Biography

Dr. Downey received his MD from the University of Manitoba and completed Internship and Residency in Internal Medicine at Harvard Medical School, Beth Israel and Brigham and Women’s Hospital, Boston. He then completed clinical training in Pulmonary and Critical Care Medicine at the University of Colorado, Denver. He undertook post-doctoral research training in Immunology in the laboratory of Dr. Peter Henson at National Jewish Health. He was appointed Assistant Professor at the University of Toronto rising through the ranks to become the Director of the Division of Respirology, Professor and Vice-Chair, Department of Medicine, and the recipient of a Tier 1 Canada Research Chair in Respiration Sciences. Dr. Downey returned to Colorado as Executive Vice President of Academic Affairs and Provost and Professor of Medicine, Pediatrics, and Immunology and Genomic Medicine at National Jewish Health, and Professor of Medicine and Immunology and Microbiology and Associate Dean of the School of Medicine, University of Colorado. His current research interests include innate immunity, signaling mechanisms involved in acute lung injury/ARDS, the effects of particulate matter exposure on lung health, and mechanisms and treatment of pulmonary fibrosis. His research has been funded by the National Institutes of Health, the Canadian Institutes of Health Research, and the US Department of Defense for over 30 years. Dr. Downey has >250 publications in top ranked journals including the New England Journal of Medicine, Science, Science Translational Medicine, Nature Cell Biology, the Journal of Cell Biology, the American Journal of Respiratory and Critical Care Medicine, the Journal of Experimental Medicine, Blood, PNAS, the American Journal of Respiratory Cell and Molecular Biology, and the Journal of Immunology and his work has been cited over 23,000 times by other authors (h-index 83). Dr. Downey is a member of the American Society for Clinical Investigation, the Association of American Physicians, the American Thoracic Society, the American College of Chest Physicians, the Royal College of Physicians and Surgeons of Canada. He currently serves as the Immediate Past President of the American Thoracic Society.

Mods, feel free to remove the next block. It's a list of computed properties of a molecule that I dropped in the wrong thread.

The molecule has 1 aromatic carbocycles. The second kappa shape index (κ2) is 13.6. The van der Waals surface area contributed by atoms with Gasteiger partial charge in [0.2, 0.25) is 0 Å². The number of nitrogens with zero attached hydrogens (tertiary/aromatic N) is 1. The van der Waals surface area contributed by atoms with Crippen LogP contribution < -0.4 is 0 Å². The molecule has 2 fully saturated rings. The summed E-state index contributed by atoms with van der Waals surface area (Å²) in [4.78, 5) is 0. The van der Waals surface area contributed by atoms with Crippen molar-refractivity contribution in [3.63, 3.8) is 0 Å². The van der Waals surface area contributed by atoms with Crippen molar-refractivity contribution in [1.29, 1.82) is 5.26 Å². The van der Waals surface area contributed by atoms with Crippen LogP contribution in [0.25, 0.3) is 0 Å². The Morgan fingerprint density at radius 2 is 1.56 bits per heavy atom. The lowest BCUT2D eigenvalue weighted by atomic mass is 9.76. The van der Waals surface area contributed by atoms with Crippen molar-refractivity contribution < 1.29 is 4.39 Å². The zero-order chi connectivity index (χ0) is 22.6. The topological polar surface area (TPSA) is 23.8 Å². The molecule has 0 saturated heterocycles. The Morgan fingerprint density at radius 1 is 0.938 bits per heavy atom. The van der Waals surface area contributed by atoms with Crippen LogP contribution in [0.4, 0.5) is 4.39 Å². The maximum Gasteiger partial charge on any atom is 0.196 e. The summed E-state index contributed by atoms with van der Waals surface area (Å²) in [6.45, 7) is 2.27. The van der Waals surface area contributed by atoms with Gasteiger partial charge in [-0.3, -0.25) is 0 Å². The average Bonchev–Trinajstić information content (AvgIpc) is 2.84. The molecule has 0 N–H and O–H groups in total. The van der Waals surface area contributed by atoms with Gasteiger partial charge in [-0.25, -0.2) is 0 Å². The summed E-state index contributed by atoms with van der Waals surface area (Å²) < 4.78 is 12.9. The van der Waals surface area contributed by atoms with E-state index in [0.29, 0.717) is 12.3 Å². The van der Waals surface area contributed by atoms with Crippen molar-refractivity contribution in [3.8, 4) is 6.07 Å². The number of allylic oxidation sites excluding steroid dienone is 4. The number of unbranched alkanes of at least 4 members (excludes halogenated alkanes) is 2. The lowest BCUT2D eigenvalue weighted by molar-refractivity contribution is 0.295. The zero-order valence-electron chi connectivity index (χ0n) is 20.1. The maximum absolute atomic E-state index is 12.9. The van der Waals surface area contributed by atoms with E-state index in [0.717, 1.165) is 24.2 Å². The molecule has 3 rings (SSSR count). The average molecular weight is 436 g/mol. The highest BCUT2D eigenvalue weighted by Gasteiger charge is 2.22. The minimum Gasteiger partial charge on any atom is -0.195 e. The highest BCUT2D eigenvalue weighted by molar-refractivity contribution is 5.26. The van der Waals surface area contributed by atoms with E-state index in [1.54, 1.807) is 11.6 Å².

May
29
Wed
Talk: “Eating Oil: An Earthly History” (Douglas Rogers, Yale University) @ WB407; Teams
May 29 @ 2:00 pm – 3:00 pm

This talk presents some preliminary findings from an in-process study of hydrocarbon-eating microbes and the humans who have discovered, researched, cared for, grown, killed, sold, and otherwise interacted with them. Following some discussion of why this topic seems of interest in and beyond anthropology and science/technology studies, I focus on some historical examples that range from the early years of petroleum microbiology in Russia through the Cold War-era race to develop “petroprotein.” I conclude with some questions prompted by contemporary research in this field, including but not limited to bioremediation.

 

Douglas RogersHeadshot of Douglas Rogers is Professor of Anthropology at Yale University and author of two award-winning books about Russia. For the past few years, he has been collecting materials for a new research project about the history and contemporary practice of petroleum microbiology and biotechnology. He was recently named a 2024 Fellow of the John Simon Guggenheim Memorial Foundation.

 

 

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Jun
7
Fri
Presentation: Mindy Thuna on the opportunities and challenges facing libraries today @ Alice Moulton Room, Gerstein Science Information Centre; Virtual (Zoom)
Jun 7 @ 9:00 am – 10:00 am

Academic libraries are facing a myriad number of challenges and opportunities ahead. AI is just one example. Paint a picture of the science library of the future – what will it offer to remain core to teaching, learning, research and the overall student experience? How will you, as a leader, prepare the health science and science libraries for that future?